I have always been a Mopar guy and have recently been interested in owning a woodie car at least one time in my life. That meant that I would look for a Chrysler Town and Country car of the 1940s and since I had noticed that the AACA had determined that the T & C was now defined as a classic car, it would be my choice of a woodie to find. I spotted the Flick's car on an Ebay auction in the spring of 2014, was attracted to its originality and its history and thought it would be the kind of car that I could do some work on myself to bring it back to its 1956 appearance which is when it went into a long hibernation. After some negotiation, I purchased the car sight unseen and had it shipped from San Jose, CA to Chicago, Illinois, both things that I never had done before. When it arrived by car transport, I got to see it in person and it was pretty much as I had imagined it would be. Since most of the mechanical work was already done, my goal was to make it more cosmetically pleasing and to bring it up to at least a condition #3 but try to keep as much of its originality as possible during the process. My fun and personal challenge was to rescue this classic car from its years of neglect and to make it into a decent drivable car for someone to enjoy for many years to come. I am not a professional restorer and make no pretense that this car is now perfect in any way, but I have accomplished my personal goal of rescuing this original Henry W. Breyer 1948 Town and Country sedan and bringing it back to a good looking 20 footer!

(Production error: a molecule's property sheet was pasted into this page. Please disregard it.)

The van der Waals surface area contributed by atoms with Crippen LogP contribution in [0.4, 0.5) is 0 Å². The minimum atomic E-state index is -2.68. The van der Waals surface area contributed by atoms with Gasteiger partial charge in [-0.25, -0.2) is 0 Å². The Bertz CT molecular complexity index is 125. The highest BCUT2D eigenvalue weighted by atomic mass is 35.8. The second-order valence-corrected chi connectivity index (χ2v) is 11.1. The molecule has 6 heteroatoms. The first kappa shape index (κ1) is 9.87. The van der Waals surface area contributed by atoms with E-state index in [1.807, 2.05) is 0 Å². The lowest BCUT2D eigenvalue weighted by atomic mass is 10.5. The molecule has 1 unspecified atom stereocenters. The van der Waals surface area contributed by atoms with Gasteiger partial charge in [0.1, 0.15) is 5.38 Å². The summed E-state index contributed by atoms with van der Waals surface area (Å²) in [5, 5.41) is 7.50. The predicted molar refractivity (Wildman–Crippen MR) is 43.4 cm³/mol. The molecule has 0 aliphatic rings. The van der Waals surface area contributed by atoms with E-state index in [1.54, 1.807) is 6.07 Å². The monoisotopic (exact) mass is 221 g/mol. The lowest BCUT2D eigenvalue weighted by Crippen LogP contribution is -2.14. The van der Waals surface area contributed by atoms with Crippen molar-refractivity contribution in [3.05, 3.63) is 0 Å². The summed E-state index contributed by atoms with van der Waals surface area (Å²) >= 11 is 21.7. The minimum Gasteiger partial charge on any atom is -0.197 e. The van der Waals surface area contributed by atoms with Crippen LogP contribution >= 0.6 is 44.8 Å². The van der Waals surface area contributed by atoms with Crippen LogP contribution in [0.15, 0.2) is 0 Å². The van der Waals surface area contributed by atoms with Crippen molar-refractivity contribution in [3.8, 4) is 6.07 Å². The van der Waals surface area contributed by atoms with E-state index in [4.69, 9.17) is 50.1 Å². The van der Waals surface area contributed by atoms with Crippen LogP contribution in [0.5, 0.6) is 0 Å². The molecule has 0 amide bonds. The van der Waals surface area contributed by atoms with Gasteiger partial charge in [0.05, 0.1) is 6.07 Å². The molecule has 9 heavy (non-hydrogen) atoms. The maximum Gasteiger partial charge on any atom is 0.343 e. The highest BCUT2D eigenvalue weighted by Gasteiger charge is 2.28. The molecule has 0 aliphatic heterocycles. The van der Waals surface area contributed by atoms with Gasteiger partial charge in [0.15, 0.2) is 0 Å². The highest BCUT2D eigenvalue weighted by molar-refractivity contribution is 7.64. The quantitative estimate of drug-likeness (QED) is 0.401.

WORK DONE ON THE CAR